Cheer Du Jour

A little cheer to forget your troubles, and better yet, to toast with a glass of bubbles!

July 20 – National Lollipop Day


Don’t be a sucker (sorry, couldn’t resist!) – get your free lollypop at participating See’s Candy shops on 7/20.

Or, if you want to try your hand at being a confectioner, Sandra Lee has a recipe (below) for cherry lollipops on While I haven’t tried this recipe myself (yet), I did read many positive comments on it. Also, you several readers suggested that you can substitute any flavor gelatin for variety. Gale Gand also has a recipe on, for psychedelic lollipops. Though perhaps a more challenging recipe, it’s a great chance to make edible art.

For a sweet trip down memory lane, click here to watch the retro commercial “How Many Licks Does It Take to Reach the Tootsie Roll Center of a Tootsie Roll Pop?” To go back a few more decades, click here and sing along with Shirley Temple’s classic “Good Ship Lollipop”.

via Cherry Lollipops Recipe : Sandra Lee : Recipes : Food Network….



3/4 cup granulated sugar

1/2 cup light corn syrup

1/4 cup butter

1 (3-ounce) box cherry gelatin dessert mix

Nonstick cooking spray

Special Equipment:

20 (4-inch) lollipop sticks

Metal tablespoon-size measuring spoon

Candy thermometer


Butter 2 large baking sheets. Arrange 10 lollipop sticks on each baking sheet, spacing them evenly apart. Stir sugar, corn syrup, and butter in small saucepan over low heat until sugar has dissolved. Slowly bring to a boil, stirring frequently. Continue cooking for 7 minutes, or until candy thermometer registers 275 degrees F. Stir in gelatin until smooth. Using a metal tablespoon and working quickly, spoon syrup over 1 end of each lollipop stick. Cool completely. Wrap each lollipop in plastic wrap and store in an airtight container.

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June 16th – National Fudge Day

Vegan Chocolate Fudge.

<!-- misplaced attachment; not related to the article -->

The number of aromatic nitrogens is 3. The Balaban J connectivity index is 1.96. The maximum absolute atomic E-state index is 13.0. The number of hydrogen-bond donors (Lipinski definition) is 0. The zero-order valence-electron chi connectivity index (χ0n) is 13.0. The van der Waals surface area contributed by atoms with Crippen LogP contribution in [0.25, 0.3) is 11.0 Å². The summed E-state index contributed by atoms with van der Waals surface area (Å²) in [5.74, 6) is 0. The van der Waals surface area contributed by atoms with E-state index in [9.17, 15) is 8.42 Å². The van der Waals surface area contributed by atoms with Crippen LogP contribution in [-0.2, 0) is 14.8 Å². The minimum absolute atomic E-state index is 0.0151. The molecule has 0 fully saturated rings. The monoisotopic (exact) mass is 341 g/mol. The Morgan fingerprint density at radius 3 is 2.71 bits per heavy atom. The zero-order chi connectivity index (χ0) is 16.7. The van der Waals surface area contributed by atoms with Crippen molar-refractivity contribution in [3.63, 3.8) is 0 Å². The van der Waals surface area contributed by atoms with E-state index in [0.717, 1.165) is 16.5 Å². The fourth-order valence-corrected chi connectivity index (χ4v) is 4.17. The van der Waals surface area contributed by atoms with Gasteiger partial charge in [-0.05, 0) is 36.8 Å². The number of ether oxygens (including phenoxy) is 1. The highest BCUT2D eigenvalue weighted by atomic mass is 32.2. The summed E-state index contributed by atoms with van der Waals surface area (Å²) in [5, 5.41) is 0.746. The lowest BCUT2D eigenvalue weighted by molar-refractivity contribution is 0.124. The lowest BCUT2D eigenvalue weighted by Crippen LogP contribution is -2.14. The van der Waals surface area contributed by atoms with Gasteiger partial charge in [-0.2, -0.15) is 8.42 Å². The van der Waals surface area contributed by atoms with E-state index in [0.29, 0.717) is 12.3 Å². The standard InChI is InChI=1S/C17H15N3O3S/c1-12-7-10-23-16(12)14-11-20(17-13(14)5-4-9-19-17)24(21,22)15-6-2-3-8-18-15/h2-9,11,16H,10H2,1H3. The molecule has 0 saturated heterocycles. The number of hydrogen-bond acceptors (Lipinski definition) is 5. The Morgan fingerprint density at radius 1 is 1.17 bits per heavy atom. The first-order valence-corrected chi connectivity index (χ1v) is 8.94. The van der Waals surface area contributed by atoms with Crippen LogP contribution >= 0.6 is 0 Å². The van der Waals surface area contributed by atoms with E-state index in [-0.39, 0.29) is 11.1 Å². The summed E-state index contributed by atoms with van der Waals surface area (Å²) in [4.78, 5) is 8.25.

Oh Fudddggge!!!! Ralphie’s classic line always comes to mind when I think of fudge (click here to hear it for yourself). I also think of the dream job championed by the Cheermeister – Fudge Judge. Then, there are the endless batches of fudge to be made for gifts (and Santa, of course, to go with the cookies). Sensing a holiday theme here?

So, it seemed a bit odd to me that National Fudge Day is in June. Then, I remembered all the fudge shops to be found in any given summer tourist spot. You can’t walk down a boardwalk without seeing fudge, t-shirts and “special” tourist info booths hawking time-share demos in exchange for “free tickets to the hottest attractions”. Oh, and of course there is always lots of taffy too, but we missed Taffy Day (May 23rd).

In case you gobbled down said fudge on the way back from your holiday (maybe it was starting to melt?). There is no shortage of fudge recipes available. Click here to see ten drool-worthy fudge recipes on – how about bourbon fudge, or peanut butter fudge, or FUDGE ICE CREAM! A friend of mine swears by the Carnation Fudge Recipe, but cautions you must bring the ingredients to a rolling boil and cook (stirring constantly) for the full 4-5 minutes (in other words, follow the recipe). even has a recipe for fudge pie, from who else but Paula Deen?

So, load yourself up with this delicious confection and have a fudgetastic holiday!



Feb 14 – Valentine’s Day Facts

Scan of a Valentine greeting card circa 1920.

Scan of a Valentine greeting card circa 1920.A tiny 2-inch pop-up Valentine, circa 1920Valentine postcard, circa 1900–1910

Ah, such a sweet holiday…an entire day to spend in the embrace of your true love – CHOCOLATE! I tried to find a list of the best-selling Valentine candy, but only found that Conversation Hearts are number one (see details from Elizabeth LaBau’s blog below). There are also several lists of “good” candy to buy, which ruthlessly post the calories of our beloved sweets (warning – DO NOT look at those!). I also tried to find out the origin of Valentine’s Day, which brought up equally non-romantic results. Again a warning – Lupercalia is not a warm, fuzzy festival. Still, I did uncover some interesting Valentine traditions in a book by Ann Heinrichs. She lists the following customs: